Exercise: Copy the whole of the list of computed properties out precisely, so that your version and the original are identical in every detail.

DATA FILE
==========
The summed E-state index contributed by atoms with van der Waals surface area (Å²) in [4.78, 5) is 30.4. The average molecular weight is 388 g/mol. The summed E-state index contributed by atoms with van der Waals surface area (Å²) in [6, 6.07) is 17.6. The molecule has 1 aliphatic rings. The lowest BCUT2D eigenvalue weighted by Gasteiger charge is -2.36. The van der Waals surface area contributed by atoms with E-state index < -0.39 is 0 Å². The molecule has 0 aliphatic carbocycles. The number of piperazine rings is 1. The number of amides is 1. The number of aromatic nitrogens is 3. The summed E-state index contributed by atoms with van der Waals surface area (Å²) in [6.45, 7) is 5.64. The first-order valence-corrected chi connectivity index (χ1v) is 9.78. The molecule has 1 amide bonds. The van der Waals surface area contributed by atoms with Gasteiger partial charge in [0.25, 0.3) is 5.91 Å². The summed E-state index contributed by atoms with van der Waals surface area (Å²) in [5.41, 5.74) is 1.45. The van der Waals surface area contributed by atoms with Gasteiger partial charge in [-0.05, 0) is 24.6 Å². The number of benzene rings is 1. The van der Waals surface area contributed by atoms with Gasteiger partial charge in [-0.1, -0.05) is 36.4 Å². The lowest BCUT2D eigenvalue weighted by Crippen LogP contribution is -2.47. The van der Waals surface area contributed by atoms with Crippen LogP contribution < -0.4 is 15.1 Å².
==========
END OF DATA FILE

The summed E-state index contributed by atoms with van der Waals surface area (Å²) in [4.78, 5) is 30.4. The average molecular weight is 388 g/mol. The summed E-state index contributed by atoms with van der Waals surface area (Å²) in [6, 6.07) is 17.6. The molecule has 1 aliphatic rings. The lowest BCUT2D eigenvalue weighted by Gasteiger charge is -2.36. The van der Waals surface area contributed by atoms with E-state index < -0.39 is 0 Å². The molecule has 0 aliphatic carbocycles. The number of piperazine rings is 1. The number of amides is 1. The number of aromatic nitrogens is 3. The summed E-state index contributed by atoms with van der Waals surface area (Å²) in [6.45, 7) is 5.64. The first-order valence-corrected chi connectivity index (χ1v) is 9.78. The molecule has 1 amide bonds. The van der Waals surface area contributed by atoms with Gasteiger partial charge in [0.25, 0.3) is 5.91 Å². The summed E-state index contributed by atoms with van der Waals surface area (Å²) in [5.41, 5.74) is 1.45. The van der Waals surface area contributed by atoms with Gasteiger partial charge in [-0.05, 0) is 24.6 Å². The number of benzene rings is 1. The van der Waals surface area contributed by atoms with Gasteiger partial charge in [-0.1, -0.05) is 36.4 Å². The lowest BCUT2D eigenvalue weighted by Crippen LogP contribution is -2.47. The van der Waals surface area contributed by atoms with Crippen LogP contribution < -0.4 is 15.1 Å².